U.S.-backed Kur­dish forces drove IS out of Sin­jar in Novem­ber 2015, but few Yazidis have re­turned, and an es­ti­mated 3,500 re­main in IS cap­tiv­ity.

“They looked like mon­sters”

It was the morn­ing of Aug. 3, 2014, when the IS fight­ers de­scended on Ahmed’s vil­lage of Har­dan. The fam­ily tried to flee, but their car couldn’t hold ev­ery­one. So Ahmed, his 13-year-old brother Amin, and four cousins set off on foot while his fa­ther drove the oth­ers to the nearby vil­lage of Khader Amin.

The boys were to wait for Ahmed’s fa­ther to pick them up at a road­way in­ter­sec­tion out­side of Har­dan.

But his fa­ther never came: The mil­i­tants seized him and the rest of the fam­ily, and his fa­ther was never seen again. IS fight­ers then cap­tured Ahmed and the other boys at the in­ter­sec­tion.

The boys were taken to the IS-held town of Tal Afar, some 48 kilo­me­tres away, where they were kept in a boys’ school along with dozens of other boys and teens. The adult men were taken away, leav­ing the women and girls.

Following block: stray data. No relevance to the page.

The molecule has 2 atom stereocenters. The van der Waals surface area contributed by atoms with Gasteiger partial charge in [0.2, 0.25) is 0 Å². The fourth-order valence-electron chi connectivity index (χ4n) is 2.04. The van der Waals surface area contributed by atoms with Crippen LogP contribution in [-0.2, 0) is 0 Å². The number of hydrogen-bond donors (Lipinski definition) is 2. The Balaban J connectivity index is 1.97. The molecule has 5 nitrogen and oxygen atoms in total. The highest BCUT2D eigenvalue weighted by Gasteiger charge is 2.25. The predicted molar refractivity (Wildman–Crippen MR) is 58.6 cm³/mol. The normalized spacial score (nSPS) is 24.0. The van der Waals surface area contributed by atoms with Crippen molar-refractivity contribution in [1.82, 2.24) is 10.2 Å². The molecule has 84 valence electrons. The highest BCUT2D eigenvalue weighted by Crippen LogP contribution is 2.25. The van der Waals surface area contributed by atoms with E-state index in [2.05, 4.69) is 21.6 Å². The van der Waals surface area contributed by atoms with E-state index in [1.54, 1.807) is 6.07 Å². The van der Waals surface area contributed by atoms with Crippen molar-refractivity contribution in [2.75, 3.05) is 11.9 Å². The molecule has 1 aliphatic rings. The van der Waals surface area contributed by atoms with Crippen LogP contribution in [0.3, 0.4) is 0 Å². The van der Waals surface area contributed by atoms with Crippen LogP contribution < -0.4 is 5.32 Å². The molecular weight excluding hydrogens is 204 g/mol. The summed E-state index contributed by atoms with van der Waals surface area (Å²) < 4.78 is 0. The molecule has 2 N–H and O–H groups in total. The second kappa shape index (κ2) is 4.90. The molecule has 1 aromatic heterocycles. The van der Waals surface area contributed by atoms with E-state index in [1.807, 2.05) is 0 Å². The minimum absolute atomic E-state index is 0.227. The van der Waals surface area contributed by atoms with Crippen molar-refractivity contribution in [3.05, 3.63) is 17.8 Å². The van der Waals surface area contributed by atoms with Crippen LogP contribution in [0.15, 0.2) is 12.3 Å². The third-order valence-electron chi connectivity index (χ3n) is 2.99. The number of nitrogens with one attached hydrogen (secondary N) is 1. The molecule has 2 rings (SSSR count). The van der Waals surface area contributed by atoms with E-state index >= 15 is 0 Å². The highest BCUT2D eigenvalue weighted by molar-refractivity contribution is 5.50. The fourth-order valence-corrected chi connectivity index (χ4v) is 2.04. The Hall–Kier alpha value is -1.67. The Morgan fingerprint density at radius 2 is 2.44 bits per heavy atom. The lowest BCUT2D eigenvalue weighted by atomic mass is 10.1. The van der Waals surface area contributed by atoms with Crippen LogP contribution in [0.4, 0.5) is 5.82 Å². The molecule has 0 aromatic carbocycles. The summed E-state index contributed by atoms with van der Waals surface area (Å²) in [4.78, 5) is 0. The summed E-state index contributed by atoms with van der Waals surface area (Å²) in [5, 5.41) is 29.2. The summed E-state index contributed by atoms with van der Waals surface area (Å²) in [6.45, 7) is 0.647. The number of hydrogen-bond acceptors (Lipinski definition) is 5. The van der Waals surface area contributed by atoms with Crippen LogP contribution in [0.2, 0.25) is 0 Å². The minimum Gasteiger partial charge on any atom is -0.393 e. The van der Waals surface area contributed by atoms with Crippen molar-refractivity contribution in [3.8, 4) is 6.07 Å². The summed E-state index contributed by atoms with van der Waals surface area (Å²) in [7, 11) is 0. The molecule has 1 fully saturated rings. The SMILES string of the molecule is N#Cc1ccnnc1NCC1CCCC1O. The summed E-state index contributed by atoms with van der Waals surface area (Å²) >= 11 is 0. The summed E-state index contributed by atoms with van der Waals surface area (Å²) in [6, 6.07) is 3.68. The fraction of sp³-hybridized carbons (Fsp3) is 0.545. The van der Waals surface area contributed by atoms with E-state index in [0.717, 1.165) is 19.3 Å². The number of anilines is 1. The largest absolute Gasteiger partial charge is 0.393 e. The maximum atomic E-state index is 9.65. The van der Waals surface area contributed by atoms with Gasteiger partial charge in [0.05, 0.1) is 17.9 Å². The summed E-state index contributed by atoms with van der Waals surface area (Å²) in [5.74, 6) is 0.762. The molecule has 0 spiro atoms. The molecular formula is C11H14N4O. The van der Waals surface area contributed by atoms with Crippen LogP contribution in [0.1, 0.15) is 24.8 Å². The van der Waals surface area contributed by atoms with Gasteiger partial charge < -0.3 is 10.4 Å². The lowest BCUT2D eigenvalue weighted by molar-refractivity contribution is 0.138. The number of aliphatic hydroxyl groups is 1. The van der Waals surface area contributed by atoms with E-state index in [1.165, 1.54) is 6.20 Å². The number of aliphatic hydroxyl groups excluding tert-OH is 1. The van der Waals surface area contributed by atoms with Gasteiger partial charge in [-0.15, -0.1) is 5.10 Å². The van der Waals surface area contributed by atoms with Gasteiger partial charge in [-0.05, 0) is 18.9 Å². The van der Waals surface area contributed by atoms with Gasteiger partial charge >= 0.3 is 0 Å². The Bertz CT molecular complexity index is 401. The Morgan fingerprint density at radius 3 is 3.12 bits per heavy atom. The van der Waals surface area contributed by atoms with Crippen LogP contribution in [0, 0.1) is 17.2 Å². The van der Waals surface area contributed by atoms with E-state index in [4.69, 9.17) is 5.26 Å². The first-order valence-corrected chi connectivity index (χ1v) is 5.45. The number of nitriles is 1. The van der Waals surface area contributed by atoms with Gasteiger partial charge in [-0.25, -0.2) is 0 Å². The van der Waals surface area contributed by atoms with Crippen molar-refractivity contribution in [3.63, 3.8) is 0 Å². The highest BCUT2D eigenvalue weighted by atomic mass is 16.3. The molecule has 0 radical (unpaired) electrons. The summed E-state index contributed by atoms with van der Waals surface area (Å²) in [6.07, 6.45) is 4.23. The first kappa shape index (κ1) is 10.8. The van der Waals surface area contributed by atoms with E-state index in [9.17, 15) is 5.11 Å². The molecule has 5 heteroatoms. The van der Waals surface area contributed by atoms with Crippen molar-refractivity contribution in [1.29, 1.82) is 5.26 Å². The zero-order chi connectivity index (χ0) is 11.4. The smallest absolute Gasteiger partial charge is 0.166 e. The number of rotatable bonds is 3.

“They chose and took the girls they liked,” Ahmed re­called. “I re­mem­ber the girls were cry­ing, as well as the moth­ers. They were drag­ging these girls from the arms of their moth­ers.”

“I was very scared. I’ve never seen such a thing. They were all very big bearded men, they looked like mon­sters,” he said.

Ahmed and the other boys were then moved to Badoush Prison out­side the IS strong­hold of Mo­sul, Iraq’s sec­ond-largest city, where they were kept for 15 days. It was here that Ahmed no­ticed that ev­ery time the mil­i­tants brought food, the boys would fall asleep im­me­di­ately af­ter they ate. There were, Ahmed be­lieves, sleep­ing pills in the food.

The mil­i­tants taught the boys Is­lamic prayers, in­structed them in their hard-line in­ter­pre­ta­tion of the Qur’an and forced them to say they had be­come Mus­lims.

“We were scared of say­ing that we were not Mus­lims be­cause they would kill us,” he said.

Ahmed was among some 200 Yazidi boys sent to a two-month train­ing camp in Tal Afar. Their days be­gan with early morn­ing prayer and mil­i­tary train­ing ex­er­cises, fol­lowed by study of the Qur’an. They learned to shoot Kalash­nikovs and pis­tols.